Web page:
Such stacked and area symbologies typically require image or vision-based readers that produce two-dimensional images of a field of view. Image or vision-based readers employ two-dimensional semiconductor arrays, vidicons, or other suitable light receiving elements that receive an image of a bar code and, based on the light reflected therefrom, process the image to produce the profile.
Due to optical system limitations inherent in laser- or image-type readers, these readers have a specified depth-of-field within which bar codes can be read. Some laser- or image-type readers employ autofocus systems to increase the depth-of-field for the reader. However, even readers with autofocus systems are limited by the depth-of-field of the autofocus system. Additionally, autofocus systems are costly, slow and have significant power requirements compared with other electronics in hand-held readers.
If a reader scans or images a bar code out of its depth-of-field, the resulting profile will exhibit "closure." Positive ink spread in a bar code or excessive noise in a profile can also produce closure. Closure in a bar code profile is evidenced by some recognizable peaks and valleys, but also ripples in the middle of the profile. Closure in a bar code profile generally indicates that the wide elements in the profile are resolved, but that the narrow elements are unresolved. With respect to readers, a space or bar is "resolved" if the reader is able to identify a peak or valley in the profile that corresponds to the given space or bar. Some profiles may represent narrow elements by small peaks, valleys or ripples that are visually recognizable, but which are essentially undetectable by current readers
Currently available readers are unable to decode profiles having closure. As noted above, these readers typically employ wave shaping circuits to find the edges of bar code elements represented in a profile. To decode each element in the bar code, these electronic circuits locate an edge of an element as a point where, for example, the reflectance in the profile reaches a fixed distance from a peak or valley. Currently available readers cannot decode profiles where the narrow elements are out-of-focus or lost in the profile (i.e., profile closure) because the narrow elements fail to produce any significant peaks or valleys and thus the wave shaping circuitry is unable to locate any edges in the profile corresponding to these elements. Since current wave shaping circuits cannot locate the narrow elements in a profile when closure occurs, the circuits cannot decode the bar code.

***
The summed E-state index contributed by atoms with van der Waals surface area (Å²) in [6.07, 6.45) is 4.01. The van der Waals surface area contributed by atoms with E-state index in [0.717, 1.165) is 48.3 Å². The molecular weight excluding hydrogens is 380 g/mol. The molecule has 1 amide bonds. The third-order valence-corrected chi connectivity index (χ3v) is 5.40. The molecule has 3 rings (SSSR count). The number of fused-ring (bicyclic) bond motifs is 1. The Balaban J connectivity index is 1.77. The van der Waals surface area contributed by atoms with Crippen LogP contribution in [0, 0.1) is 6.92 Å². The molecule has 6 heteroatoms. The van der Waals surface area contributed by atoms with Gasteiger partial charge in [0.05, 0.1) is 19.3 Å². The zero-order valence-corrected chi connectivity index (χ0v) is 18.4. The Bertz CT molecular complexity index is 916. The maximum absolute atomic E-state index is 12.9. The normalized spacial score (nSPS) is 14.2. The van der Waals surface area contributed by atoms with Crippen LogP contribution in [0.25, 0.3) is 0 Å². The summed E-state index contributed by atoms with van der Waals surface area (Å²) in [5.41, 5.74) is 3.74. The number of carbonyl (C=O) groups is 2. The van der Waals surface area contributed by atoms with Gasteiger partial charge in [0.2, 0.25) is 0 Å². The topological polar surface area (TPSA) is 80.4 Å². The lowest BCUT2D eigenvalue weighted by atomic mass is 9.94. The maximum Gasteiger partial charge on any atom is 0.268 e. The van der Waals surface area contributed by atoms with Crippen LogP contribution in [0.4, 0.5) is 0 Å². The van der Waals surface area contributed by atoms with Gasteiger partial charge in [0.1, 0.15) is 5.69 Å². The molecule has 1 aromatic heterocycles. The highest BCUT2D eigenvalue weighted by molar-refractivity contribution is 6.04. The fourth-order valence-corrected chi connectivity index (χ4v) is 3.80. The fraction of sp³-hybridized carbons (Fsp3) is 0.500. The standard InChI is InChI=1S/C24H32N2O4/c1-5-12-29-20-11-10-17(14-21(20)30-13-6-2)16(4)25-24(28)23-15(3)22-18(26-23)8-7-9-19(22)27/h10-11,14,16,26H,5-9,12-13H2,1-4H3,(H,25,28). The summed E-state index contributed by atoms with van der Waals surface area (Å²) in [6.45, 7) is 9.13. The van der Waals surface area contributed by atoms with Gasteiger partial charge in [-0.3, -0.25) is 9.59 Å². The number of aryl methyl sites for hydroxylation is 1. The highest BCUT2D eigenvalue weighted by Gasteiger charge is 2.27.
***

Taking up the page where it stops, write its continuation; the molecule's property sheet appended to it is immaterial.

Due to the shortcomings of such circuits, a user of a hand-held non-contact reader without autofocus must adjust the distance at which the user holds the reader from the bar code until the bar code is within the depth-of-field (i.e., in-focus) for the reader. Once in-focus, the circuitry can decode the bar code. If a user is attempting to read bar codes at varying distances, the user must constantly move the reader to place a given bar code within the focus for the reader so as to read that bar code. Consequently, while non-contact readers eliminate the need to contact the surface on which the bar code is printed, reading each bar code is still time consuming since the user must move the reader to a specific in-focus position for the reader. Further problems occur when the reader is mounted in a fixed location (and lacks autofocus capabilities), and bar codes to be read pass by the reader at different distances. For example, when the reader is mounted above a conveyor on which boxes of varying heights are carried, and the reader attempts to read bar codes atop the boxes, only those bar codes within the reader's fixed depth-of-field will be decoded. Also, when a user attempts to read an X-dimension that is below the capability of the reader, closure results and the symbol is unreadable by normal methods.
Under the present invention, the profile from a laser scanner or sampling path through a stored image of a symbol is preferably sampled numerous times to generate a series of similar profiles, each slightly different, yet all limited in reflectance resolution. The present invention can align major features (e.g., wide elements), and then combine the profiles in a non-linear manner to produce an enhanced resolution profile with smooth curves and greater apparent contrast between resolved and unresolved elements. The resultant profiles are substantially similar to high resolution profiles, even though the original profiles were generated by less sophisticated or lower resolution readers.
An exemplary method and apparatus under the present invention scans or images a machine-readable symbol to produce several reflectance profiles therefrom. The profiles can be averaged to produce an averaged profile. Weighted coefficients for each profile can be computed based on the averaged profile. Using the weighted coefficients, a weighted profile based on the profiles can then be produced. Low pass filtering can be applied to the weighted profile to filter noisy or gray level signals therefrom. The resulting filtered profile can be transformed using a non-linear technique to enhance high amplitude signals, but suppress low amplitude signals. The resulting transform signal can then be stretched over the range of reflectance values. The resulting stretched signal is then decoded using, for example, techniques for decoding profiles that fail to resolve narrow (1-wide) elements in the machine-readable symbol.